If your doctor thinks you have vaginismus, you may be referred to a specialist, such as a sex therapist.

SLIDESHOW

Pelvic Pain: What's Causing Your Pelvic Pain? See Slideshow

Treatments for vaginismus

Vaginismus is both a physical and psychological condition, making treatment complex. Treatment often involves a combination of counseling, education, muscle exercises, and sometimes medication. Commitment to these interventions can reduce or cure your vaginismus symptoms.

Medications

Your doctor may prescribe antidepressants (tricyclics or venlafaxine) or anticonvulsants (usually carbamazepine or gabapentin). Anxiolytic medication, such as diazepam, in combination with psychological therapy, has been the most commonly used medication for this condition. In other cases, local anesthetics, such as lidocaine gel, have been proposed as a form of treatment.

Alternative therapies

It is possible to treat vaginismus using the following alternative methods:

  • Sex Therapy: This approach may involve relaxation techniques and gradually inserting a dilator or finger into the vagina. It is sometimes called systematic desensitization.
  • Kegel Exercises: These exercises involve the repeated contraction and relaxation of the pelvic muscles. The exercises can help improve control over the vaginal muscles.
  • Cognitive Behavioral Therapy (CBT): CBT helps you understand how your thoughts affect your emotions and behaviors. It’s an effective treatment for anxiety, depression, and post-traumatic stress disorder (PTSD).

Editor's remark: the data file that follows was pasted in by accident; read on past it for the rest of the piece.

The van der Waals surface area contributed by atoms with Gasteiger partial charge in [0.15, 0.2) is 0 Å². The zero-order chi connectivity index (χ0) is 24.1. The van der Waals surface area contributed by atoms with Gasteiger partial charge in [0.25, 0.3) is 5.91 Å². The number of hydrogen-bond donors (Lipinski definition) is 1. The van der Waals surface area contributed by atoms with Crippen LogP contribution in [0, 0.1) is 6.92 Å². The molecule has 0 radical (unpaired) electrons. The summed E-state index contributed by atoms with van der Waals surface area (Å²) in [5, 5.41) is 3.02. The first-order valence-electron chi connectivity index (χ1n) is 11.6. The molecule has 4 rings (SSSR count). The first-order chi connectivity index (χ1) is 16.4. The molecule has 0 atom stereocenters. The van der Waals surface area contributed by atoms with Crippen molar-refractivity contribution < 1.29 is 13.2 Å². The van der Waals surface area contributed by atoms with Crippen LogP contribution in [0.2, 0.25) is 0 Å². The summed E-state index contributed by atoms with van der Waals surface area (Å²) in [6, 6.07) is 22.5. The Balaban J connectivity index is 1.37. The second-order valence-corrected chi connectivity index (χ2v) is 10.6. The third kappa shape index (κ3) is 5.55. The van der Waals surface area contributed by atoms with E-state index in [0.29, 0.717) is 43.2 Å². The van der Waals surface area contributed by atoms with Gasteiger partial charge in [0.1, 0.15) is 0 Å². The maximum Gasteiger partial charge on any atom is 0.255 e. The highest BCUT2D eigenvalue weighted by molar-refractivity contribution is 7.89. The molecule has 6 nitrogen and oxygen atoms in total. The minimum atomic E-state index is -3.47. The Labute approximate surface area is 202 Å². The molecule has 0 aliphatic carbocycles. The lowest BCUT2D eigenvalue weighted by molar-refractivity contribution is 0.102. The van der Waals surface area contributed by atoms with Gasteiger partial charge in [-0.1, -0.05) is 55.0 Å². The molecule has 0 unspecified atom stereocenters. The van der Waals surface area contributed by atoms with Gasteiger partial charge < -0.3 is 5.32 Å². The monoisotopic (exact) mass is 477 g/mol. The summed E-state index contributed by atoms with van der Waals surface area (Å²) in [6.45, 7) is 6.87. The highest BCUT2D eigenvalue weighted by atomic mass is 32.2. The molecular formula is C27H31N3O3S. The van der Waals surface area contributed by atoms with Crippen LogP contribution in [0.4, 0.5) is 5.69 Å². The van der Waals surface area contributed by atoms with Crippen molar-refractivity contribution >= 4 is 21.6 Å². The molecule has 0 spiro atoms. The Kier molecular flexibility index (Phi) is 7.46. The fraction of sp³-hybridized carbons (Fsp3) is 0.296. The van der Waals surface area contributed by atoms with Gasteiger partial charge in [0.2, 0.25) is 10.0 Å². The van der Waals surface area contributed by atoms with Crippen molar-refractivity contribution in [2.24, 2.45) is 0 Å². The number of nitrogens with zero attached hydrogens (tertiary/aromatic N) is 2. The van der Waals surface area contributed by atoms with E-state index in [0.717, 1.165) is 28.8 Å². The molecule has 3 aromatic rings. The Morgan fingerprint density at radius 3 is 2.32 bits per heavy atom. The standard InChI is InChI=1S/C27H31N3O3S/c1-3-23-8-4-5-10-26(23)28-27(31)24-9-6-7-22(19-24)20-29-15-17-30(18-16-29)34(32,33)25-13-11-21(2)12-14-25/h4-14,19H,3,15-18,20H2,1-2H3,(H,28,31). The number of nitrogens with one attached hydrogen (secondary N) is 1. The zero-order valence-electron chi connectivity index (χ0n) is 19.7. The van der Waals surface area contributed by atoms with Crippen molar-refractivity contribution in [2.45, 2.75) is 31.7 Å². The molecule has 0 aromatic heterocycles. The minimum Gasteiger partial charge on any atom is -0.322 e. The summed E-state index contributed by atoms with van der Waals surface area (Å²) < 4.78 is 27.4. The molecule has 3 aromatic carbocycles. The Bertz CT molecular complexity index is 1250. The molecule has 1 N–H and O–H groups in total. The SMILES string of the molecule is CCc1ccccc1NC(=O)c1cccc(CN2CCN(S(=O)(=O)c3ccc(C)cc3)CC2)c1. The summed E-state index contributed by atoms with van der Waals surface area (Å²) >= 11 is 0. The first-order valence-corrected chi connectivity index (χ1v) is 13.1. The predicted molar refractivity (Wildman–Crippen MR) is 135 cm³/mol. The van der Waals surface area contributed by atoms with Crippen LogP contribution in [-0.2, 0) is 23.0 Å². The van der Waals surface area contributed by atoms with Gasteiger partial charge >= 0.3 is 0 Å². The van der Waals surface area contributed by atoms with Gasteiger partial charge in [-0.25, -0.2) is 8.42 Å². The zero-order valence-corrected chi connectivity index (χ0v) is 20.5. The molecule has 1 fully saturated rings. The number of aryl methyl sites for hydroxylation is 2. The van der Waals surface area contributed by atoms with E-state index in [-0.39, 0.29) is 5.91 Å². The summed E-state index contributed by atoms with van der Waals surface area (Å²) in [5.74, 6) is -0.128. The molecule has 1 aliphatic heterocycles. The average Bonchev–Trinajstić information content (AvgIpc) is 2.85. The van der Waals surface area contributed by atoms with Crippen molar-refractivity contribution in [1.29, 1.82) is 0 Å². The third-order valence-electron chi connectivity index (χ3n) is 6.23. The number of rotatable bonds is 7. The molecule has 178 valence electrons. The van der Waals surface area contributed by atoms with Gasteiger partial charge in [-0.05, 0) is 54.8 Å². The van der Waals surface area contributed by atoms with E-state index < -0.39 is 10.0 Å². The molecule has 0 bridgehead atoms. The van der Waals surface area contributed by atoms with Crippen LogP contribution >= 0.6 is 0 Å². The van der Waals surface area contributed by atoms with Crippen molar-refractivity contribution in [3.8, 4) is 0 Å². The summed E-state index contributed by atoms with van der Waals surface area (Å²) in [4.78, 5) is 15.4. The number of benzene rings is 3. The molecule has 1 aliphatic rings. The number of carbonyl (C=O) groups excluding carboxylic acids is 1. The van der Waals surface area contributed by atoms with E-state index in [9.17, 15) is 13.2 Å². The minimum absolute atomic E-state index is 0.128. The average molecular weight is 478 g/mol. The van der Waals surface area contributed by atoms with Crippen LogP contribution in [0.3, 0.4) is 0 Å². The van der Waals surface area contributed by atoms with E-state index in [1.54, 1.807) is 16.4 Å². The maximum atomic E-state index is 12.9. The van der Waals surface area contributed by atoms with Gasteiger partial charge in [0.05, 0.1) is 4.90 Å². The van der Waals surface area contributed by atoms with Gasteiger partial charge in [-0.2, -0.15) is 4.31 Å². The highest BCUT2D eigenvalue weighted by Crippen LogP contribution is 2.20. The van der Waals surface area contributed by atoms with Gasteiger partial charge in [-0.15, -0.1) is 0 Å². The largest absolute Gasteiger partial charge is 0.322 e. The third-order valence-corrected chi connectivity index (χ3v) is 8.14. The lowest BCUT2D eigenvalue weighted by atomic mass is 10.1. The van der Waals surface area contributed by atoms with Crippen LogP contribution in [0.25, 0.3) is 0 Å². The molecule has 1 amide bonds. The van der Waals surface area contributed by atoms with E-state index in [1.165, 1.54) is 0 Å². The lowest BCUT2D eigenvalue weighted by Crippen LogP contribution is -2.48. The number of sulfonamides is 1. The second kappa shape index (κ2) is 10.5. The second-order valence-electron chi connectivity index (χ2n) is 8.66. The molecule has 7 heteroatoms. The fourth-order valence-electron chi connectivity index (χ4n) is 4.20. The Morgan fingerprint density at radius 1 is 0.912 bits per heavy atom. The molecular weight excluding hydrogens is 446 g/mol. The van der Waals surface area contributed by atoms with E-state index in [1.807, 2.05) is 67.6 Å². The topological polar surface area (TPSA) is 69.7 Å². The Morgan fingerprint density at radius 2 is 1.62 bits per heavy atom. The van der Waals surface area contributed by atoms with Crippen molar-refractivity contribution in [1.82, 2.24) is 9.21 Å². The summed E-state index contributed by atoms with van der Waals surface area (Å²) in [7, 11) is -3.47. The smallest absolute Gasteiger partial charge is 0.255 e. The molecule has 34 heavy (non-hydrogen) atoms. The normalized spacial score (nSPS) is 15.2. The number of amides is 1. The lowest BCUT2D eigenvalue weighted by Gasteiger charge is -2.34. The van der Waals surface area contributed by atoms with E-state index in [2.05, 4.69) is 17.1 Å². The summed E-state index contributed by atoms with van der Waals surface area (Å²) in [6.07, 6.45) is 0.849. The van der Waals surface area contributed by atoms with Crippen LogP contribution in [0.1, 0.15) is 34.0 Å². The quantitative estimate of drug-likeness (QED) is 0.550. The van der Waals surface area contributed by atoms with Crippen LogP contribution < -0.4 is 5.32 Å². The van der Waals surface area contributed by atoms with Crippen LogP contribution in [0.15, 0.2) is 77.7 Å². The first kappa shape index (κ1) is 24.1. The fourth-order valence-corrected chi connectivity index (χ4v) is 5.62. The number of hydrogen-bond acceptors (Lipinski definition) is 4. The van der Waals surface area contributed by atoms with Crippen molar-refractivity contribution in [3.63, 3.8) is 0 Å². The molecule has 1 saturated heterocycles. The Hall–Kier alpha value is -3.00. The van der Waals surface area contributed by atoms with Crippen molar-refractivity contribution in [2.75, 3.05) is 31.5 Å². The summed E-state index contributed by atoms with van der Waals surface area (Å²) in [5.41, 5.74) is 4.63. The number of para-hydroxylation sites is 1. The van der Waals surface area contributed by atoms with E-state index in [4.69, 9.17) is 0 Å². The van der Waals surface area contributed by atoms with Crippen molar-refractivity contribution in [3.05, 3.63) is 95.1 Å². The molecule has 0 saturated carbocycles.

• Relaxation Techniques: Mindfulness, breathing, and gentle touching exercises can help you learn to relax the vaginal muscles.

Complications and side effects of vaginismus

Vaginismus can affect your sex life and relationships with your partner. It can affect your mental health, leading to increased anxiety and self-image issues. If you’re trying to become pregnant, vaginismus may make it more challenging to conceive.

While the alternative therapies for vaginismus are considered safe, antidepressants can have side effects. If your doctor prescribes antidepressants as part of your vaginismus treatment, be wary of side effects ranging from rash to insomnia to increased anxiety. Also ask your doctor how antidepressants may interact with your other medications.

Health Solutions From Our Sponsors

Medically Reviewed on 3/24/2021
References
Beth Israel Lahey Health: "Vaginismus."

Cleveland Clinic: "Vaginismus."

The Cochrane Database of Systematic Reviews: "Interventions for vaginismus."

Harvard Health Publishing: "What are the real risks of antidepressants?"

Harvard Health Publishing: "When sex gives more pain than pleasure."

Indian Journal of Psychiatry: "Successful management of vaginismus: An eclectic approach."

National Health Service: "Vaginismus."

Vaginismus: Hope & Her: "Vaginismus: Typical Causes."

Winchester Health: "Vaginismus."